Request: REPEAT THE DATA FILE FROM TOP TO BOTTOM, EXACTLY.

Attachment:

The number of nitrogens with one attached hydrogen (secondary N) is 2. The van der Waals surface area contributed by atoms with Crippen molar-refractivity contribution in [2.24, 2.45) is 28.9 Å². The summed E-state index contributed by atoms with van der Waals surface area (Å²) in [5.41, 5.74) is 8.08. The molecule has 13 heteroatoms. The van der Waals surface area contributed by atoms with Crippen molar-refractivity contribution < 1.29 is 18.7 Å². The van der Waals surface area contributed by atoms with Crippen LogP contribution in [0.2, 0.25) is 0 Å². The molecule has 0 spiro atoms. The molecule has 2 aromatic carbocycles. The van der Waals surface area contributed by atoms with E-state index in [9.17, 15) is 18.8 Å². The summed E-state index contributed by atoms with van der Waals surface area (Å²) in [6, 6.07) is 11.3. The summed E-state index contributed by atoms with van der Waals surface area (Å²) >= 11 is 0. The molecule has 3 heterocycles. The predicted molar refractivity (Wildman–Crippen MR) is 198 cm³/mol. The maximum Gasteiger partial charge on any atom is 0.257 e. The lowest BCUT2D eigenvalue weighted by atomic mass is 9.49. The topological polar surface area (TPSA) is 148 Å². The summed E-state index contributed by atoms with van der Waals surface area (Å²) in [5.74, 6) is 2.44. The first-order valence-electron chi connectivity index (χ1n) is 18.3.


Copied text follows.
The number of nitrogens with one attached hydrogen (secondary N) is 2. The van der Waals surface area contributed by atoms with Crippen molar-refractivity contribution in [2.24, 2.45) is 28.9 Å². The summed E-state index contributed by atoms with van der Waals surface area (Å²) in [5.41, 5.74) is 8.08. The molecule has 13 heteroatoms. The van der Waals surface area contributed by atoms with Crippen molar-refractivity contribution < 1.29 is 18.7 Å². The van der Waals surface area contributed by atoms with Crippen LogP contribution in [0.2, 0.25) is 0 Å². The molecule has 0 spiro atoms. The molecule has 2 aromatic carbocycles. The van der Waals surface area contributed by atoms with E-state index in [9.17, 15) is 18.8 Å². The summed E-state index contributed by atoms with van der Waals surface area (Å²) in [6, 6.07) is 11.3. The summed E-state index contributed by atoms with van der Waals surface area (Å²) >= 11 is 0. The molecule has 3 heterocycles. The predicted molar refractivity (Wildman–Crippen MR) is 198 cm³/mol. The maximum Gasteiger partial charge on any atom is 0.257 e. The lowest BCUT2D eigenvalue weighted by atomic mass is 9.49. The topological polar surface area (TPSA) is 148 Å². The summed E-state index contributed by atoms with van der Waals surface area (Å²) in [5.74, 6) is 2.44. The first-order valence-electron chi connectivity index (χ1n) is 18.3.